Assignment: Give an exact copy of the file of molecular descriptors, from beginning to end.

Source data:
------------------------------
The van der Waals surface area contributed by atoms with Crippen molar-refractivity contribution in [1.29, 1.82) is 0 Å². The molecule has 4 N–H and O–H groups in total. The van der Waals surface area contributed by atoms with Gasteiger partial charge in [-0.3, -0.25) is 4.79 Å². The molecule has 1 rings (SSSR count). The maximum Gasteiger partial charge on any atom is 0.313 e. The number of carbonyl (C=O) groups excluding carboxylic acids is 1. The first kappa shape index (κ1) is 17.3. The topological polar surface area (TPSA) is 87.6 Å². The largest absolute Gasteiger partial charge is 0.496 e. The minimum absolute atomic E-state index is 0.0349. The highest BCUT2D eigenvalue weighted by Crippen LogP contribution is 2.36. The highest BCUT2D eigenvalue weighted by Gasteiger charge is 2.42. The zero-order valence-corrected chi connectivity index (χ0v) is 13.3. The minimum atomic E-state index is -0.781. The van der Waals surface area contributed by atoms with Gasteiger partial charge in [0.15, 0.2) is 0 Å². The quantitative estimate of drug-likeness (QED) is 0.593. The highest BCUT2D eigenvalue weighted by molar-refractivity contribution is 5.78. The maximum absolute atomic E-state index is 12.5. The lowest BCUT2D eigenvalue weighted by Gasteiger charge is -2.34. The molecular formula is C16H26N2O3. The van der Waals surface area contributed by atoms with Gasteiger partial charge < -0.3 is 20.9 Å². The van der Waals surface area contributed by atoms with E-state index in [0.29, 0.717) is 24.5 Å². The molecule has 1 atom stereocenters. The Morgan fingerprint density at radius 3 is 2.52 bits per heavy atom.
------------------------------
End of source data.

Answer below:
The van der Waals surface area contributed by atoms with Crippen molar-refractivity contribution in [1.29, 1.82) is 0 Å². The molecule has 4 N–H and O–H groups in total. The van der Waals surface area contributed by atoms with Gasteiger partial charge in [-0.3, -0.25) is 4.79 Å². The molecule has 1 rings (SSSR count). The maximum Gasteiger partial charge on any atom is 0.313 e. The number of carbonyl (C=O) groups excluding carboxylic acids is 1. The first kappa shape index (κ1) is 17.3. The topological polar surface area (TPSA) is 87.6 Å². The largest absolute Gasteiger partial charge is 0.496 e. The minimum absolute atomic E-state index is 0.0349. The highest BCUT2D eigenvalue weighted by Crippen LogP contribution is 2.36. The highest BCUT2D eigenvalue weighted by Gasteiger charge is 2.42. The zero-order valence-corrected chi connectivity index (χ0v) is 13.3. The minimum atomic E-state index is -0.781. The van der Waals surface area contributed by atoms with Gasteiger partial charge in [0.15, 0.2) is 0 Å². The quantitative estimate of drug-likeness (QED) is 0.593. The highest BCUT2D eigenvalue weighted by molar-refractivity contribution is 5.78. The maximum absolute atomic E-state index is 12.5. The lowest BCUT2D eigenvalue weighted by Gasteiger charge is -2.34. The molecular formula is C16H26N2O3. The van der Waals surface area contributed by atoms with Gasteiger partial charge < -0.3 is 20.9 Å². The van der Waals surface area contributed by atoms with E-state index in [0.29, 0.717) is 24.5 Å². The molecule has 1 atom stereocenters. The Morgan fingerprint density at radius 3 is 2.52 bits per heavy atom.